Article 72 out of 1762
Benzodiazepines, which act as a sedative and are used to treat insomnia and anxiety, have been found to increase the risk of death in people with Alzheimer’s disease.
A study by the University of Eastern Finland found there is an increased risk of death for 40 per cent of people with dementia as soon as they start using the drug. Researchers suggested the higher risk of death may be caused by the effect of the drug, as it relaxes the muscles and sedates a person which can lead to fall-related injuries, such as hip fractures, as well as pneumonia and stroke.
The study looked at all people diagnosed with Alzheimer’s disease in Finland during 2005-2011. This included 10,380 new users of benzodiazepines and related drugs. They were compared with 20,760 persons who did not use these drugs.
A spokeswoman for the University of Eastern Finland said: “Although several treatment guidelines state that non-pharmacological options are the first-line treatment of anxiety, agitation and insomnia in persons with dementia, benzodiazepines and related drugs are frequently used in the treatment of these symptoms.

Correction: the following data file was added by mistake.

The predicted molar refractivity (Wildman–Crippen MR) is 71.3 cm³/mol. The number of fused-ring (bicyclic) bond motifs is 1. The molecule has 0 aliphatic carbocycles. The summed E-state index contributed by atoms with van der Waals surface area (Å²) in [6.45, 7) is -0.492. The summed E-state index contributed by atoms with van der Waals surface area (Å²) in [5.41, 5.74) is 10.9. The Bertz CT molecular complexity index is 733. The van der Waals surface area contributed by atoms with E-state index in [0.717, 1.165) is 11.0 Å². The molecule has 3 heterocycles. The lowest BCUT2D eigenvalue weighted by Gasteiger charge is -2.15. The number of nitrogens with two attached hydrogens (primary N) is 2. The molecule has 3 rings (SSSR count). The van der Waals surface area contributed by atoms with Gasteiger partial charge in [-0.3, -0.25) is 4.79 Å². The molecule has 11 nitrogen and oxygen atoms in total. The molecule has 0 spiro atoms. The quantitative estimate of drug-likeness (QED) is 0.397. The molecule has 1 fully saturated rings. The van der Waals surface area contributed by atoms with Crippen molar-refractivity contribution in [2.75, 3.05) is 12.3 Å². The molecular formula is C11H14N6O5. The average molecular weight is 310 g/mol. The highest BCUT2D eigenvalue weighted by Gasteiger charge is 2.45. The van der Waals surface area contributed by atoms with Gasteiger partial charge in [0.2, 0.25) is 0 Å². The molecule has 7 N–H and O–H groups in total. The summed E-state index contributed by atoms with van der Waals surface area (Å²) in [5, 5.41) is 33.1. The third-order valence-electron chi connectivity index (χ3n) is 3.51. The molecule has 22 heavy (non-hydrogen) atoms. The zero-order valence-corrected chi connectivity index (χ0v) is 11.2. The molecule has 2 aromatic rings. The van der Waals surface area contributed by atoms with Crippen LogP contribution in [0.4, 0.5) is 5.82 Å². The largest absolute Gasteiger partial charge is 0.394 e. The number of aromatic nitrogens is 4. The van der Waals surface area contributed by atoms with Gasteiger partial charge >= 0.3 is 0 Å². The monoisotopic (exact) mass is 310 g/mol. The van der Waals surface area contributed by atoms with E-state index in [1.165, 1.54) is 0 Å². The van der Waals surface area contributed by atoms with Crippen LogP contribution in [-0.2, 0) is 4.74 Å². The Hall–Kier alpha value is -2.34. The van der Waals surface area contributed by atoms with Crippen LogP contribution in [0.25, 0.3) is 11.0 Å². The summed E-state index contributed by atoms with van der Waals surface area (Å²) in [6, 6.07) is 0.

“If benzodiazepine and related drug use is necessary, these drugs are recommended for short-term use only. These new results encourage more consideration for benzodiazepine and related drug use in persons with dementia.”
The findings were published in the International Journal of Geriatric Psychiatry.